Following Turkish President Recep Tayyip Erdogan’s statements about the dissolution of the Tunisian parliament, the Tunisian authorities denounced the matter, considering this Turkish position as “unacceptable interference in the country’s internal affairs”, and summoned the Turkish ambassador.
In a statement published on its Facebook page yesterday evening, the Tunisian Ministry of Foreign Affairs expressed its “extreme surprise” at Erdogan’s statements, stressing that it rejects Interfering in the country’s internal affairs.
It also considered that this statement completely contradicts the principle of mutual respect in relations between countries.
In addition, she stressed that Tunisia “adheres to the independence of its national decision, and strongly rejects every attempt to interfere with its sovereignty and the choices of its people, or to question its irreversible democratic path.”
Tunisia summons the ambassador
In turn, Tunisian Foreign Minister Othman Al-Grandi announced on Twitter, this morning, Wednesday, that he also spoke to his Turkish counterpart, Mevlut Cavusoglu, over the phone, and summoned Ankara’s ambassador to express his country’s rejection of Erdogan’s comments.
He also made it clear that he informed both the minister and the ambassador of Tunisia’s refusal to interfere in its affairs, stressing that “the relations of the two countries must be based on respect for the independence of the national decision and the choices of the Tunisian people alone, and that his country does not allow its democratic path to be questioned.”
This came, after the Turkish president criticized, in a statement yesterday, the dissolution of the Tunisian parliament, considering it “a blow to the will of the Tunisian people,” as he put it.
It is noteworthy that these developments constitute a new turning point in the relations between the two countries, which developed during the past decade, as Ankara benefited from the presence of the Ennahda movement in power to strengthen its influence in Tunisia.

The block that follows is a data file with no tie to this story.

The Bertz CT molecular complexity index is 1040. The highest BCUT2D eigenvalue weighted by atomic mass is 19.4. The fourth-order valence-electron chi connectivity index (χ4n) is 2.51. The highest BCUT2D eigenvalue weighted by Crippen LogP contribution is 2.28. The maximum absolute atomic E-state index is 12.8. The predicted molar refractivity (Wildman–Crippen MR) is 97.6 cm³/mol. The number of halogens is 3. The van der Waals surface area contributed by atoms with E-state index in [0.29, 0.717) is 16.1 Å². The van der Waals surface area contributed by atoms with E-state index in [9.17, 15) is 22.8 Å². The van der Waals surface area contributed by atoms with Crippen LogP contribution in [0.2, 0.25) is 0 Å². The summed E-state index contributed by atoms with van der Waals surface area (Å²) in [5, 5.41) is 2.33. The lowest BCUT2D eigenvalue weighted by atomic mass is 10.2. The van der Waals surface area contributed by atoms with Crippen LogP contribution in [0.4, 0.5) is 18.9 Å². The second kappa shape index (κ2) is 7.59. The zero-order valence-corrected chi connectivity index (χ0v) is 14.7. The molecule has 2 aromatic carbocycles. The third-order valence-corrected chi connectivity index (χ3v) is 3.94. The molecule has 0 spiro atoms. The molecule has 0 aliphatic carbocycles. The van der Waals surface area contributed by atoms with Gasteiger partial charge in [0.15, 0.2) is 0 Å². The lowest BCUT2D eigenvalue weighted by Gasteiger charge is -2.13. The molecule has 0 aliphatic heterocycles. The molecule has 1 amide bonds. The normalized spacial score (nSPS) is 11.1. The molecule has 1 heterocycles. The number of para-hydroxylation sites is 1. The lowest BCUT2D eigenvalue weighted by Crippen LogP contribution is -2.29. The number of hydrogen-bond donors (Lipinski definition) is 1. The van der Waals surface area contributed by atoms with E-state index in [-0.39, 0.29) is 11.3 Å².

Turkey received with great concern what happened in Tunisia since last summer, and expressed its rejection of the exceptional measures approved by President Kais Saied, the latest of which was the dissolution of Parliament, which limited its ally, the Ennahda Movement, in the political scene.
dissolution of parliament
Last Wednesday, the Tunisian president announced the dissolution of the House of Representatives, after months of freezing its work.
Following the decision, he made it clear, in a speech he addressed to the Tunisians, that his decision was taken to protect the state, its institutions, the homeland and the people, based on the provisions of the Constitution and Chapter 72 of it, which states that “the President of the Republic is the head of the state, the symbol of its unity, guarantees its independence and continuity, and ensures respect for the Constitution”.
He also considered at the time that the frozen parliament meeting constitutes an outright conspiracy against state security, noting that everything they do now and everything they can do in the future, “has no legal value and no legal value for any alleged decision, and for any decision they imagine is a decision.”
This presidential step or decision came in response to a plenary session held by the frozen parliament, and attended by more than 100 deputies, during which they approved a bill canceling the exceptional measures announced by Saeed in the summer of last year.
It is noteworthy that Tunisia has been living in a political crisis for more than a year, especially between the presidency and the Ennahda party led by Rashid Ghannouchi, which holds a quarter of parliamentary seats and heads the currently dissolved parliament.
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